Chad jails 243 rebels over February incursion from Libya
French aircraft stopped the incursion in February
Chad has given jail terms to 243 rebels who crossed into the country from Libya in February before their incursion was halted by French air strikes, the Chadian government said on Tuesday.
Of 267 people who were arrested, 12 were sentenced on Monday to 20 years in prison and 231 for between 10 and 15 years, Justice Minister Djimet Arabi told AFP.
Twenty-four detained minors were released, Mr Arabi said.
He said the sentences were given by a "special criminal court" that issued life sentences against about a dozen rebel leaders living outside Chad, including their chief Timan Erdimi, in their absence.
The Union of Resistance Forces, an armed group opposed to Chadian President Idriss Deby, is based in the desert of southern Libya.
In February, its fighters crossed into north-eastern Chad in a column of 40 pickup trucks, travelling 595 kilometres into the country before they were halted by strikes from French warplanes based near the Chadian capital N'Djamena.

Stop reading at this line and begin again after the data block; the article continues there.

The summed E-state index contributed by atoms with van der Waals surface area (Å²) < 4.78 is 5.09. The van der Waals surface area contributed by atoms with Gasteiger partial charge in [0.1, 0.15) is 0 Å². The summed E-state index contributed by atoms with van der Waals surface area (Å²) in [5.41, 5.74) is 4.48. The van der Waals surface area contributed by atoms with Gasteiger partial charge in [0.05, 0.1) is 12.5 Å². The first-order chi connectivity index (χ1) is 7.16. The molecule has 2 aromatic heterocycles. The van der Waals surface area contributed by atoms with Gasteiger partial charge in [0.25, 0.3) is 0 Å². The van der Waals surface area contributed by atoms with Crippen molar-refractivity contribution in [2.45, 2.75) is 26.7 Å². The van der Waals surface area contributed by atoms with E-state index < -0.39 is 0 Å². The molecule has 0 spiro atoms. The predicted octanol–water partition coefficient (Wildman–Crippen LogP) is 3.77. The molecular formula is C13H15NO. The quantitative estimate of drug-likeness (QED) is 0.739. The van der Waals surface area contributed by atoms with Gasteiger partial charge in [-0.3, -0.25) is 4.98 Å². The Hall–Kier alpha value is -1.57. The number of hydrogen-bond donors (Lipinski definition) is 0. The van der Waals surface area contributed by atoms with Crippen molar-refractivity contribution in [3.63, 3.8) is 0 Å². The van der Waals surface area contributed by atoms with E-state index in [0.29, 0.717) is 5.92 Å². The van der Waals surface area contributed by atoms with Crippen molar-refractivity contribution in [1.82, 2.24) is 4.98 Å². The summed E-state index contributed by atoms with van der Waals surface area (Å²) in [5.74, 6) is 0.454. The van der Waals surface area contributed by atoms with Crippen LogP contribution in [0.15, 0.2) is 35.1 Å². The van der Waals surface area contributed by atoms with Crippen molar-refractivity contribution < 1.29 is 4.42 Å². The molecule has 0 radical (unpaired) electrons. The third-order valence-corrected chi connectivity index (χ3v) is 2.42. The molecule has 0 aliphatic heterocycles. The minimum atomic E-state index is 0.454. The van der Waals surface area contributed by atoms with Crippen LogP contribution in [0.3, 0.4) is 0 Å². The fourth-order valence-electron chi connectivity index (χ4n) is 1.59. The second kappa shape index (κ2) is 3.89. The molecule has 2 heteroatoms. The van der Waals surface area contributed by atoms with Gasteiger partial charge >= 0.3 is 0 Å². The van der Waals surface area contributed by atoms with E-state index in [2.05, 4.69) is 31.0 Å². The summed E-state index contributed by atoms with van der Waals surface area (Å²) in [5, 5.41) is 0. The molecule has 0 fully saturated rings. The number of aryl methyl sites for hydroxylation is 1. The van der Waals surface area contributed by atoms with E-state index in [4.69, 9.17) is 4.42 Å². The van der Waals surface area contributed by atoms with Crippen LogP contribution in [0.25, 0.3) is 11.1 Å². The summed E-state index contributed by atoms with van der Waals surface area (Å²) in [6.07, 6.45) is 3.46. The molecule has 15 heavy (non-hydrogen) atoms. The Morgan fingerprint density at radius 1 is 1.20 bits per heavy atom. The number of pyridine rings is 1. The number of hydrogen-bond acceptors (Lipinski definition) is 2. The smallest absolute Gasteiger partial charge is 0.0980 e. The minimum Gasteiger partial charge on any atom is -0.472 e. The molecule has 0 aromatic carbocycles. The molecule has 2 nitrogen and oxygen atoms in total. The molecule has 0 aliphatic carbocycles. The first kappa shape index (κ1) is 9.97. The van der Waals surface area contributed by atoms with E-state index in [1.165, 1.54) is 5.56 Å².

The aircraft attacked the convoy for three days, after which the Chadian army moved in.
France is the former colonial power in Chad and an ally of Mr Deby, who seized power in 1990 with French help.
French forces are stationed in Chad as part of a strategy to fight extremism in Sub-Saharan Africa.
Last December, President Emmanuel Macron visited the country to support his troops, bringing his chef to provide a Christmas meal.
The French military said at the time of February's incident that the Chadian air force had carried out strikes to try to repel the rebels, before asking the French to intervene.
Mr Arabi said the special court had convened in Koro Toro, a prison in desert to the north of the country. Proceedings began on August 20.
"The rebels were sentenced yesterday after a fair trial," he said.
Updated: August 29, 2019 03:21 PM